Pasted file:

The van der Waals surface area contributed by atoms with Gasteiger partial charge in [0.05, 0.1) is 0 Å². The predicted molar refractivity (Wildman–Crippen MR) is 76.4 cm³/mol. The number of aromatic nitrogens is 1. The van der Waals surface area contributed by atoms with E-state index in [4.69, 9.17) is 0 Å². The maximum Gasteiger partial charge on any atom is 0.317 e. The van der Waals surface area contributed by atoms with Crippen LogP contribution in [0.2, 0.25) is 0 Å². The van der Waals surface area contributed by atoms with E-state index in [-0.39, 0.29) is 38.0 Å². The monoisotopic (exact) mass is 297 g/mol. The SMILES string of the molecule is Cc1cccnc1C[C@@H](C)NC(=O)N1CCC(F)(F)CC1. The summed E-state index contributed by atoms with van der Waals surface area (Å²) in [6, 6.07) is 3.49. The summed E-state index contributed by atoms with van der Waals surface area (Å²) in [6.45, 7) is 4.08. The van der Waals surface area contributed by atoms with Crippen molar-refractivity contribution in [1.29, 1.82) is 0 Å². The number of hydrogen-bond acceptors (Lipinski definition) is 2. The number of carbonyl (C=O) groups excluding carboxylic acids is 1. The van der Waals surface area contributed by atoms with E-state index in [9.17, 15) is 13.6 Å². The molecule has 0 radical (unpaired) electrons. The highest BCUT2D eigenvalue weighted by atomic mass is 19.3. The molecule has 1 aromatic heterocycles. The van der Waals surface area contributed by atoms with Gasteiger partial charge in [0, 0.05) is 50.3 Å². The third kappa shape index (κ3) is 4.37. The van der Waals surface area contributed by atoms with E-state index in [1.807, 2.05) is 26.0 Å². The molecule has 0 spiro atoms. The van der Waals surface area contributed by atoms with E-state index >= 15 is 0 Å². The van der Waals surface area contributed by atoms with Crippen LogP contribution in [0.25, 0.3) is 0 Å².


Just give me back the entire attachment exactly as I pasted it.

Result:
The van der Waals surface area contributed by atoms with Gasteiger partial charge in [0.05, 0.1) is 0 Å². The predicted molar refractivity (Wildman–Crippen MR) is 76.4 cm³/mol. The number of aromatic nitrogens is 1. The van der Waals surface area contributed by atoms with E-state index in [4.69, 9.17) is 0 Å². The maximum Gasteiger partial charge on any atom is 0.317 e. The van der Waals surface area contributed by atoms with Crippen LogP contribution in [0.2, 0.25) is 0 Å². The van der Waals surface area contributed by atoms with E-state index in [-0.39, 0.29) is 38.0 Å². The monoisotopic (exact) mass is 297 g/mol. The SMILES string of the molecule is Cc1cccnc1C[C@@H](C)NC(=O)N1CCC(F)(F)CC1. The summed E-state index contributed by atoms with van der Waals surface area (Å²) in [6, 6.07) is 3.49. The summed E-state index contributed by atoms with van der Waals surface area (Å²) in [6.45, 7) is 4.08. The van der Waals surface area contributed by atoms with Crippen molar-refractivity contribution in [1.29, 1.82) is 0 Å². The number of hydrogen-bond acceptors (Lipinski definition) is 2. The number of carbonyl (C=O) groups excluding carboxylic acids is 1. The van der Waals surface area contributed by atoms with E-state index in [9.17, 15) is 13.6 Å². The molecule has 0 radical (unpaired) electrons. The highest BCUT2D eigenvalue weighted by atomic mass is 19.3. The molecule has 1 aromatic heterocycles. The van der Waals surface area contributed by atoms with Gasteiger partial charge in [0, 0.05) is 50.3 Å². The third kappa shape index (κ3) is 4.37. The van der Waals surface area contributed by atoms with E-state index in [1.807, 2.05) is 26.0 Å². The molecule has 0 spiro atoms. The van der Waals surface area contributed by atoms with E-state index >= 15 is 0 Å². The van der Waals surface area contributed by atoms with Crippen LogP contribution in [0.25, 0.3) is 0 Å².